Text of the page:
Here’s just another reason why condoms are awesome. Stripper Silvia Mena met Washington Redskins star Albert Haynesworth over Super Bowl weekend in Miami and the two allegedly began seeing each other. But then Silvia got pregnant. When she told Albert in late March, she claims he said that he would “emotionally and financially support Silvia.” Only then he supposedly disappeared. Now, Silvia is suing him … for $10 million. Normally, this would seem like an excessive amount, only Albert just signed a new contract with the Redskins for $100 million. “It is very stressful, I cry all the time,” Silvia says. And her lawyer adds, “This man is worth millions. She has had to apply for Medicaid to take care of her pregnancy.” I guess we’ll have to see what happens. [CBS News] Keep reading »
This is all kinds of creepy: fans of 18-year-old Romanian tennis player Simona Halep petitioned the player (on Facebook and elsewhere) against getting a breast reduction when she announced her big boobs hurt her and hindered her game. Why make such an announcement in the first place? Who knows. But in a message to her fans — for some reason she felt the need to explain this further — Halep said, “It’s the weight that troubles me. My ability to react quickly [is compromised and] my breasts make me uncomfortable when I play. I don’t like them in my everyday life, either. I would have gone for surgery even if I hadn’t been a sportswoman.” A breast reduction surgery last summer has since reduced Halep’s 34DD cup size to a 34C, which hopefully her fans can deal with. Really, people: she’s a teen tennis star who made it all the way to the French Open last weekend, not a Maxim pin-up. That’s Anna Kournikova you’re thinking of. [Daily Mail UK]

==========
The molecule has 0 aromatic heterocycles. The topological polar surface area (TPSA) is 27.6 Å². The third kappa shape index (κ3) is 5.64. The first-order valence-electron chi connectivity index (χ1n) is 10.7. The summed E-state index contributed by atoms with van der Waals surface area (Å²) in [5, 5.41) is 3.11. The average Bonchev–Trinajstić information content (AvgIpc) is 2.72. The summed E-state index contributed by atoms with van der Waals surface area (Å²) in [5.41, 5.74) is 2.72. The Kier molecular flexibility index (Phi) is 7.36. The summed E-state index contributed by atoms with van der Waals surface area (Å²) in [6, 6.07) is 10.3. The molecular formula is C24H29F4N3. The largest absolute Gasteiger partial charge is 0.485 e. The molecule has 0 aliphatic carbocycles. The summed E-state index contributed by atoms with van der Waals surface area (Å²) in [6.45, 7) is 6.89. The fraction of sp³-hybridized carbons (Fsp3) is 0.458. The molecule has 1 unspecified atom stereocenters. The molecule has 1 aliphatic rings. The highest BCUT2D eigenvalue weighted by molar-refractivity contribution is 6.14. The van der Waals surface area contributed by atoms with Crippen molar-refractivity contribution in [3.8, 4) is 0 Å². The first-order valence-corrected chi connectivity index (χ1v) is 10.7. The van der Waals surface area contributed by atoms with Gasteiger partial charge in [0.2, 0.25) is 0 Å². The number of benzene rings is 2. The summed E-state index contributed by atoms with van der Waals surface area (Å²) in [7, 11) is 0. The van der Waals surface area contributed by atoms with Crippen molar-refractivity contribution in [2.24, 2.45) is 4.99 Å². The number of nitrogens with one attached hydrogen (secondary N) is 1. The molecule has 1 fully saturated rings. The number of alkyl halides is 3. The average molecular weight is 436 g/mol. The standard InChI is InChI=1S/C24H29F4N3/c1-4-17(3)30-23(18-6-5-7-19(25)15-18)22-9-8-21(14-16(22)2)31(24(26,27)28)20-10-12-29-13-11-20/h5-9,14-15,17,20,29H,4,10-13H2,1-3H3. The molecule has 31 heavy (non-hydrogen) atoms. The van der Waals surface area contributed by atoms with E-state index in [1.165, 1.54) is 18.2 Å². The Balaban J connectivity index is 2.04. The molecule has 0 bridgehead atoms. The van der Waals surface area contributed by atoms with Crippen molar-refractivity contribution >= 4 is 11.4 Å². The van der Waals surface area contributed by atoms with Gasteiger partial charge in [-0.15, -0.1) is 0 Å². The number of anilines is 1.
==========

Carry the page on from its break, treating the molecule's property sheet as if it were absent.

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Meet Ardi Rizal. He is a smoking baby. He is two. Did I mention that he smokes? He favors a specific brand and throws a temper tantrum if he doesn’t get his 40 cigarettes a day. I’d think I was making this up if it weren’t for this video, starring Ardi, the smoking baby. He’s been smoking since he was 18 months old. His father got him started. The family lives in Sumatra, Indonesia. It says he can blow smoke rings, and I think he does at the end, although you can’t really see it. On account of all the cancer sticks, he is “is too unfit to run with the other children.” His mother says he is “totally addicted.” If she tries to make him stop, “he gets angry and screams and batters his head against the wall.” Officials offered the family a car if they got the baby to stop smoking. The father says, “I don’t see the problem.” What the hell? I don’t see this ending well. [Gawker
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It can be something as little as the time I was standing in a hotel parking lot while on vacation one summer, and out of the corner of my eye, I saw a man walking toward me. He looked exactly like my father. The closer he got, the larger the lump in my throat became. Or, it can be something a little bigger, like the few dozen times I’ve walked past the building on the campus of Northern Illinois University where my father worked and pictured him galloping up the stairs with a huge smile on his face. Or, even the time when I found the blue-knit cap he wore during the course of his chemotherapy and radiation to treat an aggressive form of sinus cancer and up until the day he committed suicide two weeks after finishing treatment. Or, the smell of his clothes and how they’d remind me of his big bear hugs.
That’s Post-Traumatic Stress Disorder in a nutshell. It’s the body’s way of trying to process the massive stockpile of emotions left in the wake of a traumatic life event. Keep reading »